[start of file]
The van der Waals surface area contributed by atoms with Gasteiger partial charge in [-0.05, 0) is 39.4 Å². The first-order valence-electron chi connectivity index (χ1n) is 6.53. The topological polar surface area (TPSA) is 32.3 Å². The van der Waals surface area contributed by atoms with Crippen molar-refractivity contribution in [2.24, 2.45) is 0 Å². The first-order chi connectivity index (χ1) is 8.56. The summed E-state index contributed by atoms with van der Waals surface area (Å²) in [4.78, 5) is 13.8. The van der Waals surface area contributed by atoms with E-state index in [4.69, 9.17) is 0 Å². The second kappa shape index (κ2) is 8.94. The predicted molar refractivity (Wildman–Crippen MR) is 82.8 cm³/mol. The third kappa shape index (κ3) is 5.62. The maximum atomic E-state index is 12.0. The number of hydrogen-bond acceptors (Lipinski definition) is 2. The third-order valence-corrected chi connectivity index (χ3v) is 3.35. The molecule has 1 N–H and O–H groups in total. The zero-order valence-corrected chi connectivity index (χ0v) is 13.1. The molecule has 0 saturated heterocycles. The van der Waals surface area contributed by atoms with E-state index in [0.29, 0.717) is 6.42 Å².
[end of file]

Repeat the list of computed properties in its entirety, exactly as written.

The van der Waals surface area contributed by atoms with Gasteiger partial charge in [-0.05, 0) is 39.4 Å². The first-order valence-electron chi connectivity index (χ1n) is 6.53. The topological polar surface area (TPSA) is 32.3 Å². The van der Waals surface area contributed by atoms with Crippen molar-refractivity contribution in [2.24, 2.45) is 0 Å². The first-order chi connectivity index (χ1) is 8.56. The summed E-state index contributed by atoms with van der Waals surface area (Å²) in [4.78, 5) is 13.8. The van der Waals surface area contributed by atoms with E-state index in [4.69, 9.17) is 0 Å². The second kappa shape index (κ2) is 8.94. The predicted molar refractivity (Wildman–Crippen MR) is 82.8 cm³/mol. The third kappa shape index (κ3) is 5.62. The maximum atomic E-state index is 12.0. The number of hydrogen-bond acceptors (Lipinski definition) is 2. The third-order valence-corrected chi connectivity index (χ3v) is 3.35. The molecule has 1 N–H and O–H groups in total. The zero-order valence-corrected chi connectivity index (χ0v) is 13.1. The molecule has 0 saturated heterocycles. The van der Waals surface area contributed by atoms with E-state index in [0.29, 0.717) is 6.42 Å².